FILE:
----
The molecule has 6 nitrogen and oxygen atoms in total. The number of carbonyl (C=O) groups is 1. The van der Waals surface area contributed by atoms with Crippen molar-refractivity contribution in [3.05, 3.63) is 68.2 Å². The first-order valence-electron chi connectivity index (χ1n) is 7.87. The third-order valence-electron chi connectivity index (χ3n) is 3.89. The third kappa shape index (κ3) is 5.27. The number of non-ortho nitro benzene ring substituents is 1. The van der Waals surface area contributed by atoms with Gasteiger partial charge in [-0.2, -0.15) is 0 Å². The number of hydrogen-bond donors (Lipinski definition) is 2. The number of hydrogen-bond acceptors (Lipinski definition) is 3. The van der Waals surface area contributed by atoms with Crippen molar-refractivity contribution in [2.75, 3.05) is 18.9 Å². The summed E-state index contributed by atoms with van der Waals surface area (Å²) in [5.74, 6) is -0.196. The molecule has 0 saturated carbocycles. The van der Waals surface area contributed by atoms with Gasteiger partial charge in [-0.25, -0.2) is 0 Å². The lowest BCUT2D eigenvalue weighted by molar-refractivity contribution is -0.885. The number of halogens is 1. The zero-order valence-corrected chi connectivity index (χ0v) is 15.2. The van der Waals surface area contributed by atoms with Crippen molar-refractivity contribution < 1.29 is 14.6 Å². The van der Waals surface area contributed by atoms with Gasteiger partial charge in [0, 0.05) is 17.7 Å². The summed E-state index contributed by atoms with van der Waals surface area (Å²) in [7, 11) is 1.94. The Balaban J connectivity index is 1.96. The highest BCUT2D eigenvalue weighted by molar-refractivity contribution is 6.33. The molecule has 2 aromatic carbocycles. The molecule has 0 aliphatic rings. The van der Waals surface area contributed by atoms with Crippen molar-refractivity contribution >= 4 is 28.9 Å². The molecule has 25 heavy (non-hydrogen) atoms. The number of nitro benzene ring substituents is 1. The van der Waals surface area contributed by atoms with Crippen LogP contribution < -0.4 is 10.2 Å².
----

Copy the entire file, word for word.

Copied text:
The molecule has 6 nitrogen and oxygen atoms in total. The number of carbonyl (C=O) groups is 1. The van der Waals surface area contributed by atoms with Crippen molar-refractivity contribution in [3.05, 3.63) is 68.2 Å². The first-order valence-electron chi connectivity index (χ1n) is 7.87. The third-order valence-electron chi connectivity index (χ3n) is 3.89. The third kappa shape index (κ3) is 5.27. The number of non-ortho nitro benzene ring substituents is 1. The van der Waals surface area contributed by atoms with Gasteiger partial charge in [-0.2, -0.15) is 0 Å². The number of hydrogen-bond donors (Lipinski definition) is 2. The number of hydrogen-bond acceptors (Lipinski definition) is 3. The van der Waals surface area contributed by atoms with Crippen molar-refractivity contribution in [2.75, 3.05) is 18.9 Å². The summed E-state index contributed by atoms with van der Waals surface area (Å²) in [5.74, 6) is -0.196. The molecule has 0 saturated carbocycles. The van der Waals surface area contributed by atoms with Gasteiger partial charge in [-0.25, -0.2) is 0 Å². The lowest BCUT2D eigenvalue weighted by molar-refractivity contribution is -0.885. The number of halogens is 1. The zero-order valence-corrected chi connectivity index (χ0v) is 15.2. The van der Waals surface area contributed by atoms with Crippen molar-refractivity contribution < 1.29 is 14.6 Å². The van der Waals surface area contributed by atoms with Gasteiger partial charge in [0, 0.05) is 17.7 Å². The summed E-state index contributed by atoms with van der Waals surface area (Å²) in [7, 11) is 1.94. The Balaban J connectivity index is 1.96. The highest BCUT2D eigenvalue weighted by molar-refractivity contribution is 6.33. The molecule has 2 aromatic carbocycles. The molecule has 0 aliphatic rings. The van der Waals surface area contributed by atoms with Crippen molar-refractivity contribution >= 4 is 28.9 Å². The molecule has 25 heavy (non-hydrogen) atoms. The number of nitro benzene ring substituents is 1. The van der Waals surface area contributed by atoms with Crippen LogP contribution < -0.4 is 10.2 Å².